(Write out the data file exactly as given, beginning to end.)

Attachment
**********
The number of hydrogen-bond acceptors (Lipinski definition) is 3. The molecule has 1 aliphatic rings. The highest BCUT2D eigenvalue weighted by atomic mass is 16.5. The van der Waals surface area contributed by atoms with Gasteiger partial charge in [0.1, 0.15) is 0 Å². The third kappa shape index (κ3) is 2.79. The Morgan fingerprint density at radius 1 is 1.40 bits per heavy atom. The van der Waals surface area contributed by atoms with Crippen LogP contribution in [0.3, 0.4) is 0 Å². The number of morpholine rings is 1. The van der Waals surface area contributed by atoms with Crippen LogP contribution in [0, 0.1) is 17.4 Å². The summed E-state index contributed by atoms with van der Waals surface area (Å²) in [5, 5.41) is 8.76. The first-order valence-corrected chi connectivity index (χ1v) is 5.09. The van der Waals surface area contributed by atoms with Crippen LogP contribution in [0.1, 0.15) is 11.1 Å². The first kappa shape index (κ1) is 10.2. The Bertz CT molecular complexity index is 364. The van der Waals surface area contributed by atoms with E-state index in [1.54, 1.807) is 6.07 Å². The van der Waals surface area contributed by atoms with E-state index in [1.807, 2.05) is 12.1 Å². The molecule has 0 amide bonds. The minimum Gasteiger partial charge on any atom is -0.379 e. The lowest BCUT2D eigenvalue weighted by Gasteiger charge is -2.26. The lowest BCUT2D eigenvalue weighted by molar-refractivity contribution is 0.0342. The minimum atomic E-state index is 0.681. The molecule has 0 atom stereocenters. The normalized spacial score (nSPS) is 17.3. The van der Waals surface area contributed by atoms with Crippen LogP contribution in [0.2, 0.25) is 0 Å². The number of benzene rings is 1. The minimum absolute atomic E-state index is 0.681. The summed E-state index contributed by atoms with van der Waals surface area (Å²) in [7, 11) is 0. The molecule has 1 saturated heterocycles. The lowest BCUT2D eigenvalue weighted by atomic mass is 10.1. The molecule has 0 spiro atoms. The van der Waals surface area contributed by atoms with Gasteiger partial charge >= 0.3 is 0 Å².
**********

The number of hydrogen-bond acceptors (Lipinski definition) is 3. The molecule has 1 aliphatic rings. The highest BCUT2D eigenvalue weighted by atomic mass is 16.5. The van der Waals surface area contributed by atoms with Gasteiger partial charge in [0.1, 0.15) is 0 Å². The third kappa shape index (κ3) is 2.79. The Morgan fingerprint density at radius 1 is 1.40 bits per heavy atom. The van der Waals surface area contributed by atoms with Crippen LogP contribution in [0.3, 0.4) is 0 Å². The number of morpholine rings is 1. The van der Waals surface area contributed by atoms with Crippen LogP contribution in [0, 0.1) is 17.4 Å². The summed E-state index contributed by atoms with van der Waals surface area (Å²) in [5, 5.41) is 8.76. The first-order valence-corrected chi connectivity index (χ1v) is 5.09. The van der Waals surface area contributed by atoms with Crippen LogP contribution in [0.1, 0.15) is 11.1 Å². The first kappa shape index (κ1) is 10.2. The Bertz CT molecular complexity index is 364. The van der Waals surface area contributed by atoms with E-state index in [1.54, 1.807) is 6.07 Å². The van der Waals surface area contributed by atoms with E-state index in [1.807, 2.05) is 12.1 Å². The molecule has 0 amide bonds. The minimum Gasteiger partial charge on any atom is -0.379 e. The lowest BCUT2D eigenvalue weighted by Gasteiger charge is -2.26. The lowest BCUT2D eigenvalue weighted by molar-refractivity contribution is 0.0342. The minimum atomic E-state index is 0.681. The molecule has 0 atom stereocenters. The normalized spacial score (nSPS) is 17.3. The van der Waals surface area contributed by atoms with Crippen LogP contribution in [0.2, 0.25) is 0 Å². The number of benzene rings is 1. The minimum absolute atomic E-state index is 0.681. The summed E-state index contributed by atoms with van der Waals surface area (Å²) in [7, 11) is 0. The molecule has 1 saturated heterocycles. The lowest BCUT2D eigenvalue weighted by atomic mass is 10.1. The molecule has 0 spiro atoms. The van der Waals surface area contributed by atoms with Gasteiger partial charge >= 0.3 is 0 Å².